A major landslide that closed State Route 14 put a massive rebuilding effort in motion at UDOT.
The substantial area of the slide, huge house-sized boulders and the geology of the area will present challenges to the contractor that will be chosen to rebuild the road. A team of UDOT engineers, along with local design and construction experts, will conduct preliminary investigations and use an innovative contracting method to accelerate the removal of the landslide material in a safe manner, re-establish the stream bed and construct a new road.
David Fadling, UDOT engineer and Lead Geologist, is working with a team of investigators to install monitoring equipment and take samples of the slide material for testing. “Our main concern is stability,” says Fadling. “If the slide is still moving, we would like to know the depth of the sliding.” Inclinometer casing will be installed to monitor lateral movement in the ground. Piezometers will be installed to help locate the depth of ground water in the area.
Fadling’s team will also investigate on site materials in order to to define material properties and to identify the sliding surface. “We suspect shale is the culprit weak layer on which sliding initiated and groundwater is almost surely a contributing factor.” Shale is a sedimentary rock with fine clay particles. The type of material and groundwater will be taken into account as engineers plan how to clear the landslide and build the new road.
Building the road will involve moving and compacting material to reestablish the road grade. Fadling anticipates that some of the large boulders may have to be blasted and moved with large bulldozers and some will be pushed or rolled down the hill. “The contractor will likely use gravity as much as possible to assist in moving large blocks of rock,” he says.
It is likely the material will be moved from the top of the slide and used to buttress the recovered road grade. Material used as sub grade for the road will need to be thoroughly compacted to guard against settlement.
UDOT’s uses a variety of contracting methods that factor in user costs, encourage innovation and speed, and seek a balance point for everyone, including the contractor and the general public. UDOT will use a Construction Manager General Contractor method for the SR-14 project.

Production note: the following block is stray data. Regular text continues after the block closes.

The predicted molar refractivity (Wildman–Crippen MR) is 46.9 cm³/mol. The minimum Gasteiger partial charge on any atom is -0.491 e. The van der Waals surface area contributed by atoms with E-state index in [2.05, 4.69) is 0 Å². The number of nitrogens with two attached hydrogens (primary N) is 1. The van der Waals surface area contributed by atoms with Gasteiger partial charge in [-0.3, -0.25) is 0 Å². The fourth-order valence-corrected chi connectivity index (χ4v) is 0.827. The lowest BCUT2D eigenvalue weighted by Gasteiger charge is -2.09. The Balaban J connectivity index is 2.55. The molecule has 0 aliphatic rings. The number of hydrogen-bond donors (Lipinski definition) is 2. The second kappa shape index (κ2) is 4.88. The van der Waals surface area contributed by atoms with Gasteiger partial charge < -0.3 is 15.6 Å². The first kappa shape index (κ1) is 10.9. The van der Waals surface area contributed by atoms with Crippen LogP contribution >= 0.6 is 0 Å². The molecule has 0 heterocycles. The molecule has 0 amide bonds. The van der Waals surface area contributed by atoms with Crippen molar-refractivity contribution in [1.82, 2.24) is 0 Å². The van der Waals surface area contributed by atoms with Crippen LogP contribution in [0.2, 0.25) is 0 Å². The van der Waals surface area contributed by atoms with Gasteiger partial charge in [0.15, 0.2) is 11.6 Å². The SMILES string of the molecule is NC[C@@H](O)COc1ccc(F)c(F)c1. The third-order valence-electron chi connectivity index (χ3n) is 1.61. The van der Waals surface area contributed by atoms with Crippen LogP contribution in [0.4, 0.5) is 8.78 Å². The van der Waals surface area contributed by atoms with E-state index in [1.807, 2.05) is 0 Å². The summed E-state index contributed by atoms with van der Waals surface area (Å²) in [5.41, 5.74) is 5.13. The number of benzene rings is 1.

The CMGC contracting process forges a partnership during the design phase among UDOT, the designer working for UDOT, and a competitively selected construction contractor. By using CMGC, UDOT will minimize risk to the contractor, develop a project schedule, identify potential innovations, and determine cost.
After the design phase, the CMGC process allows UDOT to give the construction contractor involved during design the first opportunity to price the work. An independent cost estimator, along with UDOT’s Engineers Estimate, will be used to evaluate the contractor’s pricing making sure UDOT obtains a fair price.
UDOT maintenance crews are aware of the importance of SR-14 to road users who access cabins and recreation areas. “Meanwhile, maintenance crews are gearing up to take on Mother Nature on S.R. 143,” states a recent Region Four newsletter article. ” The goal is to keep alternative access to the mountain available with the exception of extreme weather events. ” UDOT will coordinate with the National Park Service and National Forest Service. Seasonal closures occur on both SR-14 and 148. Consult UDOT’s CommuterLink Website for up-to-date information about seasonal closures.
- Here is a Link to the UDOT Region Four Newsletter with a more detailed article.
- See a video on KSL.com.